How will we deal with this new reality? A country that is already committed to producing $20 computers and $2500 cars that get 50 mpg will be hard to ignore by anyone's standards, especially by the beaten down middle class teetering at the edge of poverty.

In the meantime, will we still continue to focus on winning more Olympic gold medals in 2012? Will parents push their kids harder on the parallel bars, or win more golds in swimming than Michael Phelps? Will the youth of the country focus all their energies on the next olympics? Or will we be mature enough to treat the situation for what it really is - an Olympic sized diversion.


Tuesday, August 19, 2008

Wealth - Create or distribute? You make the call.

I wrote the following as a response to a mail thread from Wheresthemath group. The discussion started out on a commentary on the complacency that is apparent in the public education establishment.

"As a person who has spent over 25 years in high tech private sector, I can vouch with personal experience that there is a dire need for both the industry and education to inform each other. I got involved when a group of administrators toured the Intel facility in the late 1980s, and asked managers like me what they would like to see improved. I recall telling them “build teamwork skills”. I had no idea that they would throw everything else out in the process, or at least it seemed like it. It was not until I started volunteering in class rooms that I really started seeing the difference in mind sets. After watching this unfold over a decade, here is the pattern I see emerging.

If one looks at the economy as a whole, where goods and services are provided and consumed, one can broadly classify them as wealth producing and wealth redistribution. In this economy, most of the wealth producing activities like R&D, Engineering, Science, Technology, are in the private sector. The public sector has the lock on wealth redistribution, with programs like social security, medicare, etc. Public education seems to be in a no man’s land in between. Its charter should be enabling wealth creation, by providing skilled and knowledgeable labor pool to the private sector. Yet, because they are funded from the wealth redistribution side of the economy, that is all it seems to appreciate. Layers upon layers of educrats in the system and the colleges of education seem to reinforce the “mission” that instilling a sense of social justice in the students more important than providing them with world class skills to compete in an increasingly global economy.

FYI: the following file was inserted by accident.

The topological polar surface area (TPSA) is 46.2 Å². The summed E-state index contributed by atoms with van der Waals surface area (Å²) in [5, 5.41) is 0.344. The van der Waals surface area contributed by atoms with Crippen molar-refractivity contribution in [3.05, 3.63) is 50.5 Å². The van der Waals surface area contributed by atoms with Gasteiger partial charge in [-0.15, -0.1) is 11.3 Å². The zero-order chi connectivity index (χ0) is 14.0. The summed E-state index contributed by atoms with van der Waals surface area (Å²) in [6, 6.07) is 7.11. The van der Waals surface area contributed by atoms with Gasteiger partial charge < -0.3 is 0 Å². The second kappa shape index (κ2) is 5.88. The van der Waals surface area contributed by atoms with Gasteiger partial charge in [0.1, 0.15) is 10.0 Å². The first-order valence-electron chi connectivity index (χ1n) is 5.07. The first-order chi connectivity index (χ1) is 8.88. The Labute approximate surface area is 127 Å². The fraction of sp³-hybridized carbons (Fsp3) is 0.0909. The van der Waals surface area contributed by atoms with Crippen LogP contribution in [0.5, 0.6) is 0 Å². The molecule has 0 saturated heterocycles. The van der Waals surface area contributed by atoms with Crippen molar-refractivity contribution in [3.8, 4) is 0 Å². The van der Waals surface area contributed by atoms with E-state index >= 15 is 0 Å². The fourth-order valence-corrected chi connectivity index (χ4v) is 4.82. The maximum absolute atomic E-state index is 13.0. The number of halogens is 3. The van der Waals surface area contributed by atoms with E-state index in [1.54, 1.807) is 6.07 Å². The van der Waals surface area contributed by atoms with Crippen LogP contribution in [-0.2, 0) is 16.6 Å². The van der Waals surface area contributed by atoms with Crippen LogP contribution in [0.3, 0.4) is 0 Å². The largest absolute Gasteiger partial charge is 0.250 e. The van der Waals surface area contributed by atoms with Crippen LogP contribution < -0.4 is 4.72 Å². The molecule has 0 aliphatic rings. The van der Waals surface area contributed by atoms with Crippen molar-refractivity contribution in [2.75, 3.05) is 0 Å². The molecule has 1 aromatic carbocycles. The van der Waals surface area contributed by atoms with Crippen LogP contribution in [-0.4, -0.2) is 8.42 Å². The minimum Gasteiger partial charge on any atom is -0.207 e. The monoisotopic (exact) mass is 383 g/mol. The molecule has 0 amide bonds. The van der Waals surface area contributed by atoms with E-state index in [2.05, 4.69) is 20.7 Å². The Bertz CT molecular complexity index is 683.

I think the only way people will appreciate what is going on is for reality to continuously reinforce that they are on the wrong thought process. A prolonged recession, a depression, unemployed kids moving back in with their fixed income parents, all will go up with time. I just wonder how much worse it has to get before the tide turns."


Thursday, August 7, 2008

Doing the Right Thing

Niki Hayes, a former Washington state elementary principal wrote recently about parents who defend the "conceptual math" that is all the rage in Washington and Oregon schools. They, like the education establishment, are clueless when it comes to why kids learn math at all. If they learn what they need to learn, they would find it easy to get into any college in any field, right? Wrong!! Millions of parents in California found the hard way that the UC system, still regarded as world class, does not care much for the conceptual math. The students simply did not have the skills to pass a rudimentary math placement test. But Washington parents, even some who are close to the school establishment, defend it. How can they realize that it is not what it seems to be? That their kids are headed for a life that they may not have envisioned?